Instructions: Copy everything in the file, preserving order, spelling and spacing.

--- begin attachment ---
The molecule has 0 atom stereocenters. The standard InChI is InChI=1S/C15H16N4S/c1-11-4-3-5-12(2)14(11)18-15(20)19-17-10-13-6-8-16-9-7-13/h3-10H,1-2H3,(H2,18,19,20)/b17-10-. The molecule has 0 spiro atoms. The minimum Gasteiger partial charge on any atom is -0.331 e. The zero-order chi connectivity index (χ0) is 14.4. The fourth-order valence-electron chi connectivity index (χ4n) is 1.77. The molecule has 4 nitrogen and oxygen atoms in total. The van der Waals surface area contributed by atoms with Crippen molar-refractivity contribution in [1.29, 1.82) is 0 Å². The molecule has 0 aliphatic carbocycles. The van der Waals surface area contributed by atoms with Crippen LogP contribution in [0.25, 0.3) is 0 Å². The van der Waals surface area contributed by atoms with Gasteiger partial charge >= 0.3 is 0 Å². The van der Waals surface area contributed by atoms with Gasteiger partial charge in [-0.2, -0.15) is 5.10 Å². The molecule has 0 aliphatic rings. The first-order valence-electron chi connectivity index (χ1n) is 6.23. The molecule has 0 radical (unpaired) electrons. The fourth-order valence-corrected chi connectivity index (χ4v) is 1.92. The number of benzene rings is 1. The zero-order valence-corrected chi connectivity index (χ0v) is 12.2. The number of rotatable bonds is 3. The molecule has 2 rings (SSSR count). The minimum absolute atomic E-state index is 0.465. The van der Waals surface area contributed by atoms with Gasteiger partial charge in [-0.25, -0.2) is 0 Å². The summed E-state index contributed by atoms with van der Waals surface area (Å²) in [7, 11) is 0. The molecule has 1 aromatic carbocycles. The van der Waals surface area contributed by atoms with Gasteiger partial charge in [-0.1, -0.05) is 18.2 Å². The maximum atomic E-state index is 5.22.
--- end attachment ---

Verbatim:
The molecule has 0 atom stereocenters. The standard InChI is InChI=1S/C15H16N4S/c1-11-4-3-5-12(2)14(11)18-15(20)19-17-10-13-6-8-16-9-7-13/h3-10H,1-2H3,(H2,18,19,20)/b17-10-. The molecule has 0 spiro atoms. The minimum Gasteiger partial charge on any atom is -0.331 e. The zero-order chi connectivity index (χ0) is 14.4. The fourth-order valence-electron chi connectivity index (χ4n) is 1.77. The molecule has 4 nitrogen and oxygen atoms in total. The van der Waals surface area contributed by atoms with Crippen molar-refractivity contribution in [1.29, 1.82) is 0 Å². The molecule has 0 aliphatic carbocycles. The van der Waals surface area contributed by atoms with Crippen LogP contribution in [0.25, 0.3) is 0 Å². The van der Waals surface area contributed by atoms with Gasteiger partial charge >= 0.3 is 0 Å². The van der Waals surface area contributed by atoms with Gasteiger partial charge in [-0.2, -0.15) is 5.10 Å². The molecule has 0 aliphatic rings. The first-order valence-electron chi connectivity index (χ1n) is 6.23. The molecule has 0 radical (unpaired) electrons. The fourth-order valence-corrected chi connectivity index (χ4v) is 1.92. The number of benzene rings is 1. The zero-order valence-corrected chi connectivity index (χ0v) is 12.2. The number of rotatable bonds is 3. The molecule has 2 rings (SSSR count). The minimum absolute atomic E-state index is 0.465. The van der Waals surface area contributed by atoms with Gasteiger partial charge in [-0.25, -0.2) is 0 Å². The summed E-state index contributed by atoms with van der Waals surface area (Å²) in [7, 11) is 0. The molecule has 1 aromatic carbocycles. The van der Waals surface area contributed by atoms with Gasteiger partial charge in [-0.1, -0.05) is 18.2 Å². The maximum atomic E-state index is 5.22.